October 30, 2013

Are People Actually Upset Over Julianne Hough Dressing Up As A Black Woman For Halloween?

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What is the issue?
The Wendy Williams Show
The Wendy Williams Show

By now you may have heard about the backlash concerning actress Julianne Hough’s choice to dress up as Uzo Aduba’s character Crazy Eyes, on the Netflix series Orange Is the New Black. In case you were wondering why this caused such an uproar, it’s because the white actress Hough, wore dark makeup as part of her costume in order to appear more like the black actress Aduba. And yet if you’re still wondering why this turned into such a media and Twitter shit storm, well then you’re like me and of an opinion that goes something along the lines of dude, seriously?

Before I continue, let’s just get one thing out of the way. I am in fact, a white person. I’m not trying to pretend like I know what it is to be black in America and have to deal with a bunch of ignorant white nonsense on a regular basis but is this really one of those times? Like, honestly. I want to know. Because it seems like most of the people who are getting upset over Hough’s costume are white to begin with and it makes me want to say “chill out white people!” There’s plenty of actual racism going on in the world for you to freak out over and prove how not racist you are, but this probably isn’t your moment.

I mean, let’s break it down.

While blackface is often loosely defined as any white person wearing dark makeup in an effort to impersonate a black person, that’s not what blackface actually is. Blackface is specific to a time when white actors, after the Civil War, used greasepaint to exaggerate black features and then made fools of themselves on stage which ultimately ended up demeaning and objectifying black people. Now that shit is seriously offensive. However, a white woman getting what is essentially a heavy spray tan to more accurately portray her favorite character on an internet show isn’t even remotely the same thing. And to say that it is seems like a trivialization of what blackface was in the first place.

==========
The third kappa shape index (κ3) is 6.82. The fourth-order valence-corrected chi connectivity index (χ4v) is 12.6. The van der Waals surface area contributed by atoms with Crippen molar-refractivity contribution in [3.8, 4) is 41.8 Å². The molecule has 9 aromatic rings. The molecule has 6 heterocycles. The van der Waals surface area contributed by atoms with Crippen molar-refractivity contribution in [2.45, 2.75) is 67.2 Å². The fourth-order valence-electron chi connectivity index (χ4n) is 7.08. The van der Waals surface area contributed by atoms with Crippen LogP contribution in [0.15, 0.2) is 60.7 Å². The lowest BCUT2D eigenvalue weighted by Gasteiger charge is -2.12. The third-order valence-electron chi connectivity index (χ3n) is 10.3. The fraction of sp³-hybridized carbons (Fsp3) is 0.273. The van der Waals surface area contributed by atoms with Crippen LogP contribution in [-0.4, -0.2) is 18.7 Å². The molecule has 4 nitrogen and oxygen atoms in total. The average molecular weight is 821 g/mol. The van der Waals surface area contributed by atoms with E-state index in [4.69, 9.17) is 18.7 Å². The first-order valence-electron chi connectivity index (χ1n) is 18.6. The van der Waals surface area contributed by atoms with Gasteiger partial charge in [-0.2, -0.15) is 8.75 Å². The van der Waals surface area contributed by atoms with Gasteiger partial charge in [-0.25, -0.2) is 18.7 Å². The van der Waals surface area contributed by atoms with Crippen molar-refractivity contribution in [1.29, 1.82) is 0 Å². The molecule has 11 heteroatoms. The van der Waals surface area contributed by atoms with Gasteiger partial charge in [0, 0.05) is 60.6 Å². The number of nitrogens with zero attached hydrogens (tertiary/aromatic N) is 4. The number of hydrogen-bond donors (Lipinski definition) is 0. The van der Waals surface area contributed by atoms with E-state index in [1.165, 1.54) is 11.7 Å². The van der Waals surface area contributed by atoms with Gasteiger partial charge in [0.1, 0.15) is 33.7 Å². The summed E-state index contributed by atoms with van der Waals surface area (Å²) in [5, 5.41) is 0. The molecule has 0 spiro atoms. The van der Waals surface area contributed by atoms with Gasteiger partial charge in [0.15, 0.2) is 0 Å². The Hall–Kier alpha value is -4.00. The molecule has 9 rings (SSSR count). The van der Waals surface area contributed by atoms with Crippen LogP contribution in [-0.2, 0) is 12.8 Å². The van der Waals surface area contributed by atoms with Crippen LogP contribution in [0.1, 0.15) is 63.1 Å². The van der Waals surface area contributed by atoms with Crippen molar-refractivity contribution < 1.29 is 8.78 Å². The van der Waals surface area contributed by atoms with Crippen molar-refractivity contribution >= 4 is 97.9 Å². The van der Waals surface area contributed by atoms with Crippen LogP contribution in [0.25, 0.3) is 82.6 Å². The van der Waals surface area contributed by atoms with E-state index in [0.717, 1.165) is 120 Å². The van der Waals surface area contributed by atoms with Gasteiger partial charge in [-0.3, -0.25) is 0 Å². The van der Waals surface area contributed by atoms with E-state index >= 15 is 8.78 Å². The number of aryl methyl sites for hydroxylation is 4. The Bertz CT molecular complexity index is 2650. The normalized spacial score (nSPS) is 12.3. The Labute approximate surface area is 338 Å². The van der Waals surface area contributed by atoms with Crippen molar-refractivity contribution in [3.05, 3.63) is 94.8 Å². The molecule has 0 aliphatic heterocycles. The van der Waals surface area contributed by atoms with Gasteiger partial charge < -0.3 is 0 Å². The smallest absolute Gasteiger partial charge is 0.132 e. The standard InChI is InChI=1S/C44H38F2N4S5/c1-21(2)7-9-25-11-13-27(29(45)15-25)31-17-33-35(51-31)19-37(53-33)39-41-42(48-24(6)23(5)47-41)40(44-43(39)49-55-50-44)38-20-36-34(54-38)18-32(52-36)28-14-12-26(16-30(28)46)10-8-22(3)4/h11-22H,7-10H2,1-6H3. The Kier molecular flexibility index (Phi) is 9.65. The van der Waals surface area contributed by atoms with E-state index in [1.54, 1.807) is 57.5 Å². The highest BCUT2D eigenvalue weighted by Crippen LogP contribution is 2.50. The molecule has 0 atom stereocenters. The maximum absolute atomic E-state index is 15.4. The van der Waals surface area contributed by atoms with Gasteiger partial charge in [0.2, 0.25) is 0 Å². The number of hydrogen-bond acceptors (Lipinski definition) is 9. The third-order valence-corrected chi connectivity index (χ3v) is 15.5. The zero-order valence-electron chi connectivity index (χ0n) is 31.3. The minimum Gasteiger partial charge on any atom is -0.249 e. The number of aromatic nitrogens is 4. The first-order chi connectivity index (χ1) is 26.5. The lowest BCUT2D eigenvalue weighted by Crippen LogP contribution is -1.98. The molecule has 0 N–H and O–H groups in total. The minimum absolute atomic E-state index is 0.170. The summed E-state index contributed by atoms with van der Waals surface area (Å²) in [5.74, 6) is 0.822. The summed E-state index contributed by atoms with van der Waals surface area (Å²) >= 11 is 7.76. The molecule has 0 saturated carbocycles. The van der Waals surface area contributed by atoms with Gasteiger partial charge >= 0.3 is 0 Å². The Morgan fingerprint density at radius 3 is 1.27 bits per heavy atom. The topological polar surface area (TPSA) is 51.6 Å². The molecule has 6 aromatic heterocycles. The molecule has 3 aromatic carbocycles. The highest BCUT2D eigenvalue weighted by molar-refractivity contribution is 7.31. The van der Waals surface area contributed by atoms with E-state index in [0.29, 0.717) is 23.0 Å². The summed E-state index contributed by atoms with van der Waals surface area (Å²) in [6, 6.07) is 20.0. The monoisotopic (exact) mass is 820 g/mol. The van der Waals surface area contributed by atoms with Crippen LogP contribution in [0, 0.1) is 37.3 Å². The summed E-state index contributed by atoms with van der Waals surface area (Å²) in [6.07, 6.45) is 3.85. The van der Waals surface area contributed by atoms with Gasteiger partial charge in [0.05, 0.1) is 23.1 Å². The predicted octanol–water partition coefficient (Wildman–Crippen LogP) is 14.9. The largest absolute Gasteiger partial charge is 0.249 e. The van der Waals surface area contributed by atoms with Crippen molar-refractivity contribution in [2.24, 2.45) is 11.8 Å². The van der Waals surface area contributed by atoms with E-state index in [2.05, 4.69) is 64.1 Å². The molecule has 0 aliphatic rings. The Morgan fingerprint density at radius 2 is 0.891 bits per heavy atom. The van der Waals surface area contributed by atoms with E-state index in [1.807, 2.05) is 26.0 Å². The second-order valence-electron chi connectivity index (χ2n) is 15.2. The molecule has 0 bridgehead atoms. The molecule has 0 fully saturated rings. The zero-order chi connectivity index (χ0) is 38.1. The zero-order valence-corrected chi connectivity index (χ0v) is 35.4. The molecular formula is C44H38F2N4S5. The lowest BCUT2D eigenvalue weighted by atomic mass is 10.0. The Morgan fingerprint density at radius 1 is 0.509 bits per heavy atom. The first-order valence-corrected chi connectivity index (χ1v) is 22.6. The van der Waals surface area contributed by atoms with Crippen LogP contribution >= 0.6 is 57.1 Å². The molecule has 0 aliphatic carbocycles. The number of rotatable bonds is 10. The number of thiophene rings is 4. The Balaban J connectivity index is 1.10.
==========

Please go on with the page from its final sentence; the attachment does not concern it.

And let’s say that at worst, Hough was naive or just plain unaware that some people would be turned off by her costume. Is this such a misstep that it warrants an onslaught of internet outrage? Just look at how distorted the whole thing has become. A contributor to The Huffington Post compared what Hough wore to the awful costumes of two Massachusetts white men. One of which painted his face black and went as a bleeding Trayvon Martin. The other, a gun wielding George Zimmerman. She finished her article by referencing Hough in a paragraph that ended with “Halloween is no excuse for hate.” Another reporter for the LA Times made the same comparison and even went so far as to accuse Hough of being part of a conspiracy that utilizes Halloween to express the deep-seated belief that white people are of intrinsically higher value than people of color and that by dressing in blackface, her true character was revealed. Are they fucking serious? I mean, I don’t know much about this Hough chick but she doesn’t exactly give off the evil genius vibe. From what I could see of the pictures, she just looked like someone who was excited to go to a party.

Now it comes as no surprise that bloggers would take what is for the most part a pretty mundane situation and turn it into a “controversy” in order to drive traffic to their sites. Nor does it seem shocking that a few typically loud people on Twitter would make the most of an opportunity to have an opinion about anything. But is your average person, like in real life, who’s just going about their day, actually upset about this? Because no one I’ve spoken to personally seems to think it’s that big of a deal.

On the flip side, if anyone wants to argue the point that maybe black people have dealt with enough throughout history and because of that, maybe white people should extend the small courtesy of never coming anywhere near what might be considered offensive to them, then I can get down with that. But can we please not call a woman wearing a costume to a Halloween party something it’s not, a calculated plan to marginalize a minority, simply for the sake of being righteous? There’s plenty of real fucked up shit out there without having to invent it because we’re bored. TC mark

Kelly Rheel

Kelly Rheel spends three days a week working as an esthetician in a laser spa so she can justify the two articles …

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